When the White House backed off its efforts to dump Sebastian Gorka on another federal agency, the controversial counterterrorism advisor had the president himself to thank, The Daily Beast has learned.
After news emerged last week that the Trump administration was setting the stage to move the British-born national security aide out of the White House, President Donald Trump and his chief strategist Stephen Bannon “personally intervened” to put a halt to Gorka’s White House eviction, two senior administration sources said.
Last Friday, The Daily Beast broke the news that the Trump administration had been actively exploring options to remove Gorka from the West Wing, where he serves as “deputy assistant” to the president, and place him at another federal agency. News of Gorka’s looming departure from the White House came amid security clearance issues and a mounting controversy over his involvement with a far-right Hungarian group notorious for its collaboration with the Nazi regime during the World War II. Gorka also holds fringe, clash-of-civilization views that many have criticized as anti-Muslim and extreme.
Senior administration sources described the situation to The Daily Beast last week as “a pain in the ass,” and said that Gorka—“biding his time” on the federal payroll—had virtually zero substantive duties at the White House or role in its decision-making or national-security policy decisions.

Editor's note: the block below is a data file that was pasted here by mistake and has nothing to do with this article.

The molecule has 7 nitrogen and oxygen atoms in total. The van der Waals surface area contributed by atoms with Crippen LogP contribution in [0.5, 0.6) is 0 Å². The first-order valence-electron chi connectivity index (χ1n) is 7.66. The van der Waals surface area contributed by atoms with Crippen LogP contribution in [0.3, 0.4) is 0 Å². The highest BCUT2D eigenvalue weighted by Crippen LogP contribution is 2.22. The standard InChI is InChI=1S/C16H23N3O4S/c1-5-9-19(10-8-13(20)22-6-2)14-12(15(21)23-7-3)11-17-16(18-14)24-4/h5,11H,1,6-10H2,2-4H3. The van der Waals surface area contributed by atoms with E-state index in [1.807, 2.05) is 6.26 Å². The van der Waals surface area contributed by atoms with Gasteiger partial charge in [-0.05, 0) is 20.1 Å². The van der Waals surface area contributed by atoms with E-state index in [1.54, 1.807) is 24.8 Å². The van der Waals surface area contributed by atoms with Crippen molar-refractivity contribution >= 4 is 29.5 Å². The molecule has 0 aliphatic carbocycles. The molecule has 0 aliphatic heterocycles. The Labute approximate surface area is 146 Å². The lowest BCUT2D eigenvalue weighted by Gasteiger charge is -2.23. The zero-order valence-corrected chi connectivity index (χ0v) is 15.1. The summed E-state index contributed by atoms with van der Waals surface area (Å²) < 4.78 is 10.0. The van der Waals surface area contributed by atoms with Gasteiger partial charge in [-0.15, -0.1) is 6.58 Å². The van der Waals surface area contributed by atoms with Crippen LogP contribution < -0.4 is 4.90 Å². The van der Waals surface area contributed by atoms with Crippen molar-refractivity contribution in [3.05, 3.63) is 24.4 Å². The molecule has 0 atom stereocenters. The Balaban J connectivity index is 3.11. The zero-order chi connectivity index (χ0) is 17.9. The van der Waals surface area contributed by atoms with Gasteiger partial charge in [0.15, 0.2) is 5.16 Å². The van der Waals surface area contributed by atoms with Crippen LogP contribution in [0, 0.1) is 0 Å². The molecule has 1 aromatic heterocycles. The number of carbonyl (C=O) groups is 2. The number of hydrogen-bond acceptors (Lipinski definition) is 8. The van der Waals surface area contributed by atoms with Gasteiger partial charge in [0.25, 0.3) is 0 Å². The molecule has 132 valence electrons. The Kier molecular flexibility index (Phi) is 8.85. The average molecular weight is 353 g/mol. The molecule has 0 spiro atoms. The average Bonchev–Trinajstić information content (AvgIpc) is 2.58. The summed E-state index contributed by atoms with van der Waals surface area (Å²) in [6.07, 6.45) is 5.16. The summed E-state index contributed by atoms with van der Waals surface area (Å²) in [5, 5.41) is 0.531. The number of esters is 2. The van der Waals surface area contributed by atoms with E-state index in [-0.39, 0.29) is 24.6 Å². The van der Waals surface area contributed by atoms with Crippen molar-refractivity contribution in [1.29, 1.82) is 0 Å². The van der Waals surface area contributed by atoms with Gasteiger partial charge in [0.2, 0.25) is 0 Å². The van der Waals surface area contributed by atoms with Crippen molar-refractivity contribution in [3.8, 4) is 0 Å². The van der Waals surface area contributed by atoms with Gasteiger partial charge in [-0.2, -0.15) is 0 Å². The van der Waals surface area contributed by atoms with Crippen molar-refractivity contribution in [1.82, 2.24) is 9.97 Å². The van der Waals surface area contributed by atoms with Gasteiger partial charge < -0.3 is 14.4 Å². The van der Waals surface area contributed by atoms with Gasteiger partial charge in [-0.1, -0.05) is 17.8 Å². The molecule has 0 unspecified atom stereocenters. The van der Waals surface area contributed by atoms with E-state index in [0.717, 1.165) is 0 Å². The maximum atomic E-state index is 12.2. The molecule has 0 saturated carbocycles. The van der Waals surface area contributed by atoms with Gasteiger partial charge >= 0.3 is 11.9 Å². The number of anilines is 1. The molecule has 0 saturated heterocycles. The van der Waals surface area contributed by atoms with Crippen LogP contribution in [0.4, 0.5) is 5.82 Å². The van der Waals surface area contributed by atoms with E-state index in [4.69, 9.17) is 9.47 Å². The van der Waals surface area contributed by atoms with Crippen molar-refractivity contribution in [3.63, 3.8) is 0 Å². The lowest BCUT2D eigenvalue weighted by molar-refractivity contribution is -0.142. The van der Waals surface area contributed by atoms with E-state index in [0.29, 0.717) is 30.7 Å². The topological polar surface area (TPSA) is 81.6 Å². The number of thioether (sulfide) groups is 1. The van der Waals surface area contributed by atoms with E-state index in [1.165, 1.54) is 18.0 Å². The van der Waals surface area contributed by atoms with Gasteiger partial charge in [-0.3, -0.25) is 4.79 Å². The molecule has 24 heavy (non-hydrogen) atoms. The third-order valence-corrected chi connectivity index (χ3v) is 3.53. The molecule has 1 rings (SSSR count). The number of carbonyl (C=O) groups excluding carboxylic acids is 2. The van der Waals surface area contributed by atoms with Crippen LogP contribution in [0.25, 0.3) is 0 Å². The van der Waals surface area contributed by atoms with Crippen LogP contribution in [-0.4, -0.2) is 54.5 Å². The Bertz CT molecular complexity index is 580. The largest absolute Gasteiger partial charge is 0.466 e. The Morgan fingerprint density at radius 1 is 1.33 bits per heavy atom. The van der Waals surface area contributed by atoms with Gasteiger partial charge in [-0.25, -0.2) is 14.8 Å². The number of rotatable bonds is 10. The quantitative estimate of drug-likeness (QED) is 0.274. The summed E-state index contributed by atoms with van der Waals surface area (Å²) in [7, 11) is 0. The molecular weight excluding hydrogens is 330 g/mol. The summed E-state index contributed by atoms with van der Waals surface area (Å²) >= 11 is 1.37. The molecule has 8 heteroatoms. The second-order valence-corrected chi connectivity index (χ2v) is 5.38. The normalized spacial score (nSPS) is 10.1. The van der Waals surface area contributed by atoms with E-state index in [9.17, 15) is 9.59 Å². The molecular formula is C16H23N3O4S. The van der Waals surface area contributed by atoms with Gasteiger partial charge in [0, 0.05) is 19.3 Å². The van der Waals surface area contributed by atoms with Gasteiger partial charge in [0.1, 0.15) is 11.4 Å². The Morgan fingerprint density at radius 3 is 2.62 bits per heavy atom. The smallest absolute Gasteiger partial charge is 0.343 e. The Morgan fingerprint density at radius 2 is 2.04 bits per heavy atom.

However, Gorka owes his continued presence in the White House to President Trump himself, who views him as a robust communicator of the administration’s anti-terrorism, anti-ISIS policies, particularly on conservative radio and TV interviews.
Gorka and Bannon are close. They worked together at Breitbart News—the far-right Trump-boosting outlet that Bannon once ran as a “dictator,” according to former employees—where Gorka served as national security editor even as he was also a paid consultant for the Trump campaign.
As the White House explored alternative employment for Gorka, staffers there dropped hints to other agencies that he was in Trump’s good graces. According to a senior administration official, who described the comment as a subtle suggestion that Gorka should be given a post in the official’s office, the White House referred to Gorka in those interagency communications “a friend of the president.”
Following The Daily Beast’s initial report last week, rumors swirled that Gorka’s expulsion from the White House was mere moments away. That’s when Bannon stepped in.
“[Bannon] put a stop to it—he’s loyal and a friend’s job was in danger and reputation was getting dragged through the mud,” another Trump administration official said, noting that Bannon had acted “decisively” to lobby for one of his ideological and personal allies in the West Wing. Trump then privately assured Gorka that his job was safe for now.
It was at this point that interagency chatter regarding moving Gorka out of the White House abruptly ceased.